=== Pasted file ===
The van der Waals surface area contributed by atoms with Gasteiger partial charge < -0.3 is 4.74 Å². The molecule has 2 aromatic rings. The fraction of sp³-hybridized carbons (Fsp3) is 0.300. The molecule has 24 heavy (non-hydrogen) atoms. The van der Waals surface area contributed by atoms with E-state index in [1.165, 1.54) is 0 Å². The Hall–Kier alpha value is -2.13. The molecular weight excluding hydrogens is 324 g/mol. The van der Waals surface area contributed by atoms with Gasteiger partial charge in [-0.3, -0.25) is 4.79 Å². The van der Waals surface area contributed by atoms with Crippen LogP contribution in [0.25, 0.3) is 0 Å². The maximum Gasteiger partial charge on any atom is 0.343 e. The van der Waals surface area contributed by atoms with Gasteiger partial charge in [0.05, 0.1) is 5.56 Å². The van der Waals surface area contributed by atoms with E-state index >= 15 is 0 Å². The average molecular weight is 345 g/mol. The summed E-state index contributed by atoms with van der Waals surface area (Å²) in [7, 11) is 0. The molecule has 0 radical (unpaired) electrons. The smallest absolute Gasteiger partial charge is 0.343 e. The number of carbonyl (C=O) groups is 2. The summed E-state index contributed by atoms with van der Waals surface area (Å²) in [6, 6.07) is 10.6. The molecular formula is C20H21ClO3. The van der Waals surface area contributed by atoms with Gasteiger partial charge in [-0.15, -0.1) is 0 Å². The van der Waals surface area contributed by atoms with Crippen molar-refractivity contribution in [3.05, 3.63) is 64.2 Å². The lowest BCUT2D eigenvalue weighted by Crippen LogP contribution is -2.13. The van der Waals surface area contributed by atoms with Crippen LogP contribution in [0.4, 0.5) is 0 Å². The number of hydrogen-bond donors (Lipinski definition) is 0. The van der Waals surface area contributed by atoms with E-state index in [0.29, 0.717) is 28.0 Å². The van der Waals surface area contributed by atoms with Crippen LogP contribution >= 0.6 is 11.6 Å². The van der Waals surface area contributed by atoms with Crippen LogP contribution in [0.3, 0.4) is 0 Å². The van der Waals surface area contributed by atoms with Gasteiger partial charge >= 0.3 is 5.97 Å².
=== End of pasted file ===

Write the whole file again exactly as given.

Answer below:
The van der Waals surface area contributed by atoms with Gasteiger partial charge < -0.3 is 4.74 Å². The molecule has 2 aromatic rings. The fraction of sp³-hybridized carbons (Fsp3) is 0.300. The molecule has 24 heavy (non-hydrogen) atoms. The van der Waals surface area contributed by atoms with E-state index in [1.165, 1.54) is 0 Å². The Hall–Kier alpha value is -2.13. The molecular weight excluding hydrogens is 324 g/mol. The van der Waals surface area contributed by atoms with Gasteiger partial charge in [-0.3, -0.25) is 4.79 Å². The van der Waals surface area contributed by atoms with Crippen LogP contribution in [0.25, 0.3) is 0 Å². The maximum Gasteiger partial charge on any atom is 0.343 e. The van der Waals surface area contributed by atoms with Gasteiger partial charge in [0.05, 0.1) is 5.56 Å². The van der Waals surface area contributed by atoms with E-state index >= 15 is 0 Å². The average molecular weight is 345 g/mol. The summed E-state index contributed by atoms with van der Waals surface area (Å²) in [7, 11) is 0. The molecule has 0 radical (unpaired) electrons. The smallest absolute Gasteiger partial charge is 0.343 e. The number of carbonyl (C=O) groups is 2. The summed E-state index contributed by atoms with van der Waals surface area (Å²) in [6, 6.07) is 10.6. The molecular formula is C20H21ClO3. The van der Waals surface area contributed by atoms with Gasteiger partial charge in [-0.15, -0.1) is 0 Å². The van der Waals surface area contributed by atoms with Crippen molar-refractivity contribution in [3.05, 3.63) is 64.2 Å². The lowest BCUT2D eigenvalue weighted by Crippen LogP contribution is -2.13. The van der Waals surface area contributed by atoms with Crippen LogP contribution in [0.4, 0.5) is 0 Å². The number of hydrogen-bond donors (Lipinski definition) is 0. The van der Waals surface area contributed by atoms with E-state index in [0.29, 0.717) is 28.0 Å². The van der Waals surface area contributed by atoms with Crippen LogP contribution >= 0.6 is 11.6 Å². The van der Waals surface area contributed by atoms with Crippen LogP contribution in [0.3, 0.4) is 0 Å². The van der Waals surface area contributed by atoms with Gasteiger partial charge >= 0.3 is 5.97 Å².